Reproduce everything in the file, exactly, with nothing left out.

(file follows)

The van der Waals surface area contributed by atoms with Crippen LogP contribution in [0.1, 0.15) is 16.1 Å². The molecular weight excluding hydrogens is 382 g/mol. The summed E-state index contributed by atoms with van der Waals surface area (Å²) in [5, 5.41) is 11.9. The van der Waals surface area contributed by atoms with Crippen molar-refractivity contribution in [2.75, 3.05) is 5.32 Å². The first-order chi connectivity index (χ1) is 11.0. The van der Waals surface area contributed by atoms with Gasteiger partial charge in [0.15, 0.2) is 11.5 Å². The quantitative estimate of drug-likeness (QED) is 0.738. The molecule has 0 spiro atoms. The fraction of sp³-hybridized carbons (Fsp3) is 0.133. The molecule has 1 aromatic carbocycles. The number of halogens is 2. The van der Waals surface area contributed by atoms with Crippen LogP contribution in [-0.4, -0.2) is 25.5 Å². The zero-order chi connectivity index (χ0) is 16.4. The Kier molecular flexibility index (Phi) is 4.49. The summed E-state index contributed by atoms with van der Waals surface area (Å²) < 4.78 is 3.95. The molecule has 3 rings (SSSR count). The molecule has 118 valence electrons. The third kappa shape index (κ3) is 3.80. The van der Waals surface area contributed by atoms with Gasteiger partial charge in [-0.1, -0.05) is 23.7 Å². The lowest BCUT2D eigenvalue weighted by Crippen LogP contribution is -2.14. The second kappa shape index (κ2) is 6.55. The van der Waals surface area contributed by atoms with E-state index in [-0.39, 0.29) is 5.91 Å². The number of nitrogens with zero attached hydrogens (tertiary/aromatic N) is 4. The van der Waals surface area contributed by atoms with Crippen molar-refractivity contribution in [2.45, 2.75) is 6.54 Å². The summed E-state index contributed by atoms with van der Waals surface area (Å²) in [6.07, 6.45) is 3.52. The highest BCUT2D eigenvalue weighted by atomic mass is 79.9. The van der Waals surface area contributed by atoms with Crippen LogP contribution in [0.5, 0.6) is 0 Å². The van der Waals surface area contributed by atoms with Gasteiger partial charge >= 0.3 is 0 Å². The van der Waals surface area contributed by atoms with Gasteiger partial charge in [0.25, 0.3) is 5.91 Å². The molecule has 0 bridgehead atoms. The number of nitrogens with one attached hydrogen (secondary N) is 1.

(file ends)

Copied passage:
The van der Waals surface area contributed by atoms with Crippen LogP contribution in [0.1, 0.15) is 16.1 Å². The molecular weight excluding hydrogens is 382 g/mol. The summed E-state index contributed by atoms with van der Waals surface area (Å²) in [5, 5.41) is 11.9. The van der Waals surface area contributed by atoms with Crippen molar-refractivity contribution in [2.75, 3.05) is 5.32 Å². The first-order chi connectivity index (χ1) is 11.0. The van der Waals surface area contributed by atoms with Gasteiger partial charge in [0.15, 0.2) is 11.5 Å². The quantitative estimate of drug-likeness (QED) is 0.738. The molecule has 0 spiro atoms. The fraction of sp³-hybridized carbons (Fsp3) is 0.133. The molecule has 1 aromatic carbocycles. The number of halogens is 2. The van der Waals surface area contributed by atoms with Crippen LogP contribution in [-0.4, -0.2) is 25.5 Å². The zero-order chi connectivity index (χ0) is 16.4. The Kier molecular flexibility index (Phi) is 4.49. The summed E-state index contributed by atoms with van der Waals surface area (Å²) < 4.78 is 3.95. The molecule has 3 rings (SSSR count). The molecule has 118 valence electrons. The third kappa shape index (κ3) is 3.80. The van der Waals surface area contributed by atoms with Gasteiger partial charge in [-0.1, -0.05) is 23.7 Å². The lowest BCUT2D eigenvalue weighted by Crippen LogP contribution is -2.14. The second kappa shape index (κ2) is 6.55. The van der Waals surface area contributed by atoms with E-state index in [-0.39, 0.29) is 5.91 Å². The number of nitrogens with zero attached hydrogens (tertiary/aromatic N) is 4. The van der Waals surface area contributed by atoms with Crippen molar-refractivity contribution in [2.45, 2.75) is 6.54 Å². The summed E-state index contributed by atoms with van der Waals surface area (Å²) in [6.07, 6.45) is 3.52. The highest BCUT2D eigenvalue weighted by atomic mass is 79.9. The van der Waals surface area contributed by atoms with Crippen LogP contribution in [0.5, 0.6) is 0 Å². The van der Waals surface area contributed by atoms with Gasteiger partial charge >= 0.3 is 0 Å². The van der Waals surface area contributed by atoms with Gasteiger partial charge in [0.25, 0.3) is 5.91 Å². The molecule has 0 bridgehead atoms. The number of nitrogens with one attached hydrogen (secondary N) is 1.